ShellsMy headstone of the week for this week was found in the cemetery across the street from Friendship United Methodist Church in Millsboro, Delaware.  What makes this unique is the obvious hand inscription and the sea shells that are imbedded in the top of the headstone.  The soil is very sandy at this cemetery and there are shells scattered and visible everywhere, but this is the only headstone that I found with the shells imbedded in the headstone.  It is unique and touching to me and is the reason it is

Linda’s Headstone of the Week for week #35.

Read Full Post »

Wow!  What a title!  A town that belongs in a graveyard??  Yes, that would be Centralia, Pennsylvania.  The town with a fire underneath it.  The town that was once a thriving community, with schools, Churches, stores, diners and pubs.  Now there are a few scattered homes, an empty police station, one church, a few empty lots, but mostly trees.  Streets lined by nothing, with a four way stop in the middle of what once was Centralia.

Having never seen the town, or what is left of it, we decided it warranted a road trip and set off on Wednesday morning to see Centralia.  Our first stop was south of town for this shrine.

Shrine

We had to stop to see what this was. We are used to seeing crosses with plastic flowers along the side of the road, and I’m sure everybody has seen those, but a shrine? with a power pole in the back of it? real flowers on either side? and absolutely no building anywhere around it!  There was a flat building lot just below it, and a part of an old driveway that we pulled into, but that was the only evidence that there had ever been any house around this spot!  and there was no name in the shrine!  A Mary Mother of God Statue, some roses pinned to the wall, a school picture of a little boy and a couple of other things, but no name or date.

Kane

Our next stop was St. Ignatius Cemetery, seemingly in the middle of no where.  It was well kept and had very early stones in it.  Many seemed to be homemade, but still standing.  This one was tiled and the only one like it we saw, no dates, simply a name.  There were many cement crosses, all the same size, some with names and dates, some without.  Some had the names as they were known in their home countries.  It was a diverse cemetery, Irish, Portugese, Polish, and many other nationalities.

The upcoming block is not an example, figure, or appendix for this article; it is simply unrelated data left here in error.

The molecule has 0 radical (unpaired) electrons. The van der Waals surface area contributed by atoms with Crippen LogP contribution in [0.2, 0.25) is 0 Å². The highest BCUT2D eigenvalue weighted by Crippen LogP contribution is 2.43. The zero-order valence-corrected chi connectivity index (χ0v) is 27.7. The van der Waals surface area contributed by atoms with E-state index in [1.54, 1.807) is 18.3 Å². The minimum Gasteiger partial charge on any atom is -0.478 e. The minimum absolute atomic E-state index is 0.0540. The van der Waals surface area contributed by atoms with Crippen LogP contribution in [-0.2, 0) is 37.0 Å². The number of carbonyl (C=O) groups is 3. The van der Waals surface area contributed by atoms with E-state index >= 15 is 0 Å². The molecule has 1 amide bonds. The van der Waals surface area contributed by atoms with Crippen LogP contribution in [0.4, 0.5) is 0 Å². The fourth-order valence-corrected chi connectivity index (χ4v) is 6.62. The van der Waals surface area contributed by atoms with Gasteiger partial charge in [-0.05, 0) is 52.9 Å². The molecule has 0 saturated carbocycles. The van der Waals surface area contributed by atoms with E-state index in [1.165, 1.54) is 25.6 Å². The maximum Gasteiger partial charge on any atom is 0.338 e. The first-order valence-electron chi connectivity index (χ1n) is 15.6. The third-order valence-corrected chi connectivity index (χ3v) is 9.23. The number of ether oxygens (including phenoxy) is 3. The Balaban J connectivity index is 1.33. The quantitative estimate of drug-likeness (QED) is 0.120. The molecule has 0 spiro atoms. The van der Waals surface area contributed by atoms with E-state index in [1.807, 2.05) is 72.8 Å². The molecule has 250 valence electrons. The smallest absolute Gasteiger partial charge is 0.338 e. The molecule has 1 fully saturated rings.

CementThe cemetery was well kept and we saw why.  When we entered there was a man clearing the dead flowers from some of the graves, putting them in a trash can.  Later we saw a lady with a push mower, mowing the area around several graves.  We went up and talked to her and she seemed eager to tell us about Centralia.  

Some of the things we learned:

  • She was simply cleaning up around her parents, grandparents and cousin’s graves.  She had been a resident of Centralia and had been “relocated” to Mt. Carmel.  
  • She told us where we were had once been a thriving area with St. Ignatius Church, Catholic School, Rectory and row of homes on either side of the street.  There are nothing but trees and weeds today.  
  • She had attended the Catholic Church and School, but had to graduate from Mt. Carmel after the fire.
  • She showed us the path of the underground fire.  You could see the difference in the color in the landscape.  She also pointed out the pipes the were in the area where the government tested the temperatures beneath the earth.  
  • We asked about the Memorial down the hill and she explained the people who had once had a home there came back every day to clean the site of the memorial and put fresh flowers.  It was simply a memorial to Virgin Mary.
  • We learned that as soon as the State bought the residents home they destroyed their old homes.  According to her, the residents didn’t actually see any money.  They found a new home and the State then bought it for them, taking their home in exchange.  No money ever saw the owner’s hands.
  • We learned the fire started behind the Odd Fellows Cemetery, right across the highway, our next stop.

TireToday this tire is all that marks the St. Ignatius Church site.  The cemetery can be seen in the background.  

Want to know where the Winners from Centralia are buried?  Why, it’s in the Odd Fellows Cemetery, of course!

Winner

Every so often I come across these “Blue” headstones.  They are some sort of metal and have weathered over the years.  Those three little rosettes hold that family shield in place.  The headstones are four sided with room for either a design or more family information on each side.  This one had names on the front and back and a religious design on each side.

Harris

On our way to the hill on the other side of the valley to see St. Mary’s Catholic Orthodox Cemetery, we saw a Memorial which was “dedicated to those who served their country in all Wars.”  We had to stop.  The bell on the Memorial once belonged to Trinity Episcopal Congregation.  The Memorial is on the former site of the American Legion.

RussianThe Borough Hall and Police Station were empty, however, there was a flag on the flagpole ~ interesting!  Notice the peeling paint ~